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Attendances To The New Victoria Minor Injuries Unit Continue To Increase

December 12, 2013 11:10 AM

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The Minor Injuries Unit (MIU) at the New Victoria Infirmary has now treated more than 80,000 patients.

The milestone has been achieved four years after opening its doors to patients in 2009.

The number of patients attending the unit for faster treatment of a minor injury has increased year on year since the unit opened and has risen by some 13 per cent over the past year.

Staff are delighted that despite the existing Victoria Infirmary A&E being literally across the road patients are increasingly choosing the right and appropriate destination for their healthcare freeing up A&E for those who really need it.

Run by specialist Emergency Nurse Practitioners (ENPs) the unit is open between 9am and 9pm for patients who are injured or ill but who do not need to go to A&E.

By attending an MIU patients with minor or less serious injuries gain rapid access to highly skilled clinical teams meaning they wait for less time before treatment than they might at an A&E where emergency teams need to concentrate on more seriously ill patients.

Victoria MIU Emergency Nurse Practitioner, John Cowi,e has worked at the unit since it opened. He and his colleagues have all undergone advanced training to carry out minor procedures, interpret X-rays and issue prescriptions that before would have been a doctor’s responsibility.

John said: “We are very proud of the fast, quality service that we offer and are delighted that more and more Southsiders are continuing to attend our unit.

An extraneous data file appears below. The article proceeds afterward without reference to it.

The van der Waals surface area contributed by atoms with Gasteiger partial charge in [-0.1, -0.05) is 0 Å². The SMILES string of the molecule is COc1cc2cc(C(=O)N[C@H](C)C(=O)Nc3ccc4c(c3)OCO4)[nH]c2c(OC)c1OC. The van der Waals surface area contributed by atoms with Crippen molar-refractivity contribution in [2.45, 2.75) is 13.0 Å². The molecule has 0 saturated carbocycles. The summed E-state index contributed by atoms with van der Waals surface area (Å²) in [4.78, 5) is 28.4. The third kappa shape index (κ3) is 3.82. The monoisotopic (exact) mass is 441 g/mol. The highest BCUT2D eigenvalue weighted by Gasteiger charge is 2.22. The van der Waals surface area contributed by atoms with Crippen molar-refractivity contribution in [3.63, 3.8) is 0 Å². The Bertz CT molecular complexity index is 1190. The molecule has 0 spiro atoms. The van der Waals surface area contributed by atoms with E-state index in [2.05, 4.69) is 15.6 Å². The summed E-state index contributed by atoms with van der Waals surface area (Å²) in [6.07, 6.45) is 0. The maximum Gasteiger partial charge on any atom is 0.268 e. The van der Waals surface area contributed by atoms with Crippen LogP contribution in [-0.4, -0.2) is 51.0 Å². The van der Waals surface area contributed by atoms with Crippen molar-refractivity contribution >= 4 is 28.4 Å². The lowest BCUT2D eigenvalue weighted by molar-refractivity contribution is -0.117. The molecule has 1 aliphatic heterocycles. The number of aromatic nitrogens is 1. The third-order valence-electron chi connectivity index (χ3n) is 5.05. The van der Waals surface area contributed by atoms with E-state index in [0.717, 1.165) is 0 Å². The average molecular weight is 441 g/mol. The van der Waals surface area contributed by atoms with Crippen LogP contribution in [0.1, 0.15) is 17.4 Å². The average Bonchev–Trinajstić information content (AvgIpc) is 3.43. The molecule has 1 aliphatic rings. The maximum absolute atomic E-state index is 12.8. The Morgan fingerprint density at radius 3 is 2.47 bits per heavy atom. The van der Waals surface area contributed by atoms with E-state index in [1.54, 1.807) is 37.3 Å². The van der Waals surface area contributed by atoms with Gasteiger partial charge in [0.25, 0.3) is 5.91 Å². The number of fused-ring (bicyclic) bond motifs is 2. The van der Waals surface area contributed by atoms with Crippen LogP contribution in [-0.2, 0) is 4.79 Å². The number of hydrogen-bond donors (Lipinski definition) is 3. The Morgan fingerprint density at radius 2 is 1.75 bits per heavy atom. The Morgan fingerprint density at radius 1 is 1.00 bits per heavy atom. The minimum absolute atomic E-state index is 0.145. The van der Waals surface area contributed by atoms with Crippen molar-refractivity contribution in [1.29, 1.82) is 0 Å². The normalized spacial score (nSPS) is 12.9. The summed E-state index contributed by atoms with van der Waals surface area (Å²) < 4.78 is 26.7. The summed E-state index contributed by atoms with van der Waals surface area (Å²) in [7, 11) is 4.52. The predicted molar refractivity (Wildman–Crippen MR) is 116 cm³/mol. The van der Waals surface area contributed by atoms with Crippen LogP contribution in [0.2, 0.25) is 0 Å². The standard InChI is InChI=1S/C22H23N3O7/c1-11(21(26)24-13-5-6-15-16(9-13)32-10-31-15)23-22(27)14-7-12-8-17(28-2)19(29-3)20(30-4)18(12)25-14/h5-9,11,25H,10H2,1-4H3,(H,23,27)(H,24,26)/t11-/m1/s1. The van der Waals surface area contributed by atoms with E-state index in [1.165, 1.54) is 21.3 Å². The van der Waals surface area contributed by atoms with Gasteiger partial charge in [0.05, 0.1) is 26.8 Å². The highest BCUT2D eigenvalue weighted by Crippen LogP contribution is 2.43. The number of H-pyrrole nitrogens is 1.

“It also means that more and more people are accessing our services appropriately which is very important particularly as the Victoria Infirmary A&E will close in 2015 when a new A&E for the whole of the Southside will open at the New South Glasgow Hospitals Campus on the site of the existing Southern General.

“We treat adults and children five years and over for a range of injuries including bone sprains and fractures; minor head and neck injuries; cuts and grazes including stitching; infected wounds; eye and ear injuries; minor burns and scalds; and assess minor injuries and refer patients to specialists if required.”

Health Secretary Alex Neil said: “We know that our health service can face added pressure in the winter months and NHS boards have to be ready to manage potential increases in demand.

“That is why we are continuing to make improvements through our three year £50 million unscheduled care action plan, which aims to improve the way that emergency care operates across Scotland.

“A key element of the unscheduled care action plan is to ensure that patients receive the care they need at the right time and the right place. Minor injuries units can play an important role in supporting this and helping to treat people, especially over the winter period. These are welcome figures that show people are making use of these units. Make sure you know who to turn to when you are ill. For some illnesses, your local pharmacist, GP, NHS 24 or minor injuries unit may be a more suitable place to go to rather than A&E.”

NHSGGC Director of Emergency Care and Medicine, Anne Harkness, said: “The MIU is an important service that offers patients an important alternative to A&E. The service is there to ensure anyone who has suffered a relatively minor injury such as a bone fracture or someone who needs stitches is seen quickly by qualified staff.

“I am pleased that so many people in the community are using services for unscheduled care appropriately, freeing up A&E departments to look after those who are more seriously unwell. There are some instances however where people are still presenting at A&E when in actual fact their symptoms or condition could easily be managed at a MIU. I would therefore urge those who haven’t yet tried an MIU to use it as an alternative to going to A&E if their condition requires urgent assessment but is less serious.”


For more information contact the press office, tel: 0141 201 4429 or email: [email protected]

Notes to Editor

MIUs do not treat any illnesses including stomach pains, abscesses and rashes; gynaecological problems; pregnancy problems; alcohol or drug-related problems; mental health problems; drug overdose; severe allergic reactions; breathing problems; chest pain or collapsed or unconscious patients.

All children under 12 months should attend the A&E department at the Royal Hospital for Sick Children at Yorkhill, and youngsters between one and five years should be taken to either Yorkhill A&E or the nearest adult emergency department.

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Last Updated: 06 February 2015